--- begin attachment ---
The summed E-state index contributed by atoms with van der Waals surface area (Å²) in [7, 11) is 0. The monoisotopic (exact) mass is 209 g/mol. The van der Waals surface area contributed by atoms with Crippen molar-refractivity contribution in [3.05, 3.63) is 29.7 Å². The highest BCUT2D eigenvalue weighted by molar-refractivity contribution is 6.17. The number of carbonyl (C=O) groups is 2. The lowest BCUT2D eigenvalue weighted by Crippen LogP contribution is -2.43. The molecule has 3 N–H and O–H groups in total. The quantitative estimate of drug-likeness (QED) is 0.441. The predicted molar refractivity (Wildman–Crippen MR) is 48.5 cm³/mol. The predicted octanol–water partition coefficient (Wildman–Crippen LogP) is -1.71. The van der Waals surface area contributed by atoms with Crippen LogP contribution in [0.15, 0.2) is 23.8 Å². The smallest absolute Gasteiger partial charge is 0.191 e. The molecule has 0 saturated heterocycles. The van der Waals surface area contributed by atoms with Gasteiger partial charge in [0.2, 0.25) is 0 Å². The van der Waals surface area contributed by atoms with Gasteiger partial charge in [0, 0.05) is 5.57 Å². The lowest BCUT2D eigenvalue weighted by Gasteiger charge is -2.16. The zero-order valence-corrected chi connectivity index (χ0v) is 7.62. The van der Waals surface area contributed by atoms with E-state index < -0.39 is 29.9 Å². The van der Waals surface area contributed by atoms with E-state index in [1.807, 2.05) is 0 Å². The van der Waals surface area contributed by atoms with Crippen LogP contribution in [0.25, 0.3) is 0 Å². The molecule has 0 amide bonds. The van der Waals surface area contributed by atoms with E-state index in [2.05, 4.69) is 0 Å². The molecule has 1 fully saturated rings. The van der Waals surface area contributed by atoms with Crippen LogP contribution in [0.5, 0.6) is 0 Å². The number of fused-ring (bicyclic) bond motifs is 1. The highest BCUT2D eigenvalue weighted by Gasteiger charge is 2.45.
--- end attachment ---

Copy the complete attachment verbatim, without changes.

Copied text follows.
The summed E-state index contributed by atoms with van der Waals surface area (Å²) in [7, 11) is 0. The monoisotopic (exact) mass is 209 g/mol. The van der Waals surface area contributed by atoms with Crippen molar-refractivity contribution in [3.05, 3.63) is 29.7 Å². The highest BCUT2D eigenvalue weighted by molar-refractivity contribution is 6.17. The number of carbonyl (C=O) groups is 2. The lowest BCUT2D eigenvalue weighted by Crippen LogP contribution is -2.43. The molecule has 3 N–H and O–H groups in total. The quantitative estimate of drug-likeness (QED) is 0.441. The predicted molar refractivity (Wildman–Crippen MR) is 48.5 cm³/mol. The predicted octanol–water partition coefficient (Wildman–Crippen LogP) is -1.71. The van der Waals surface area contributed by atoms with Crippen LogP contribution in [0.15, 0.2) is 23.8 Å². The smallest absolute Gasteiger partial charge is 0.191 e. The molecule has 0 saturated heterocycles. The van der Waals surface area contributed by atoms with Gasteiger partial charge in [0.2, 0.25) is 0 Å². The van der Waals surface area contributed by atoms with Gasteiger partial charge in [0, 0.05) is 5.57 Å². The lowest BCUT2D eigenvalue weighted by Gasteiger charge is -2.16. The zero-order valence-corrected chi connectivity index (χ0v) is 7.62. The van der Waals surface area contributed by atoms with E-state index < -0.39 is 29.9 Å². The van der Waals surface area contributed by atoms with E-state index in [1.807, 2.05) is 0 Å². The van der Waals surface area contributed by atoms with Crippen LogP contribution in [0.25, 0.3) is 0 Å². The molecule has 0 amide bonds. The van der Waals surface area contributed by atoms with E-state index in [2.05, 4.69) is 0 Å². The molecule has 1 fully saturated rings. The van der Waals surface area contributed by atoms with Crippen LogP contribution in [0.5, 0.6) is 0 Å². The number of fused-ring (bicyclic) bond motifs is 1. The highest BCUT2D eigenvalue weighted by Gasteiger charge is 2.45.